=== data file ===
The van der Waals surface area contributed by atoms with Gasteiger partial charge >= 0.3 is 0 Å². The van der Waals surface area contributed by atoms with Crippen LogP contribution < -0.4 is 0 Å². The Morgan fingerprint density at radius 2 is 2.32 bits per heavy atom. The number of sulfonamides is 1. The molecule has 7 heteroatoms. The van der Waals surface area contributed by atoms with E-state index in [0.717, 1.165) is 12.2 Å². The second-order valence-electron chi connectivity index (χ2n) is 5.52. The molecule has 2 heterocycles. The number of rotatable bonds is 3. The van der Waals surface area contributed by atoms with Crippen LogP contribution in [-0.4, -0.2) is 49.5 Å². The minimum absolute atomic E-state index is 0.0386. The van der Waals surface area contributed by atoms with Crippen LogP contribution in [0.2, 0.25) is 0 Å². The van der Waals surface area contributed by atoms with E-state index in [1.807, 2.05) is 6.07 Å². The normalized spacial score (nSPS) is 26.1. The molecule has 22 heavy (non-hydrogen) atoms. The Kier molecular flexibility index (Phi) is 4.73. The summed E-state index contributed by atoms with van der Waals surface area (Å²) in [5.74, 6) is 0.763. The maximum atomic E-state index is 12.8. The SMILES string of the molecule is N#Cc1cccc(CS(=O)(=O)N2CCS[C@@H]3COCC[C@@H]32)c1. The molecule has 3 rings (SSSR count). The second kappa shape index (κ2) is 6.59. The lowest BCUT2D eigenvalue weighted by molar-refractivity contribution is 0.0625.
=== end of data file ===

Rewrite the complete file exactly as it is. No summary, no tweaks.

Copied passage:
The van der Waals surface area contributed by atoms with Gasteiger partial charge >= 0.3 is 0 Å². The van der Waals surface area contributed by atoms with Crippen LogP contribution < -0.4 is 0 Å². The Morgan fingerprint density at radius 2 is 2.32 bits per heavy atom. The number of sulfonamides is 1. The molecule has 7 heteroatoms. The van der Waals surface area contributed by atoms with E-state index in [0.717, 1.165) is 12.2 Å². The second-order valence-electron chi connectivity index (χ2n) is 5.52. The molecule has 2 heterocycles. The number of rotatable bonds is 3. The van der Waals surface area contributed by atoms with Crippen LogP contribution in [-0.4, -0.2) is 49.5 Å². The minimum absolute atomic E-state index is 0.0386. The van der Waals surface area contributed by atoms with Crippen LogP contribution in [0.2, 0.25) is 0 Å². The van der Waals surface area contributed by atoms with E-state index in [1.807, 2.05) is 6.07 Å². The normalized spacial score (nSPS) is 26.1. The molecule has 22 heavy (non-hydrogen) atoms. The Kier molecular flexibility index (Phi) is 4.73. The summed E-state index contributed by atoms with van der Waals surface area (Å²) in [5.74, 6) is 0.763. The maximum atomic E-state index is 12.8. The SMILES string of the molecule is N#Cc1cccc(CS(=O)(=O)N2CCS[C@@H]3COCC[C@@H]32)c1. The molecule has 3 rings (SSSR count). The second kappa shape index (κ2) is 6.59. The lowest BCUT2D eigenvalue weighted by molar-refractivity contribution is 0.0625.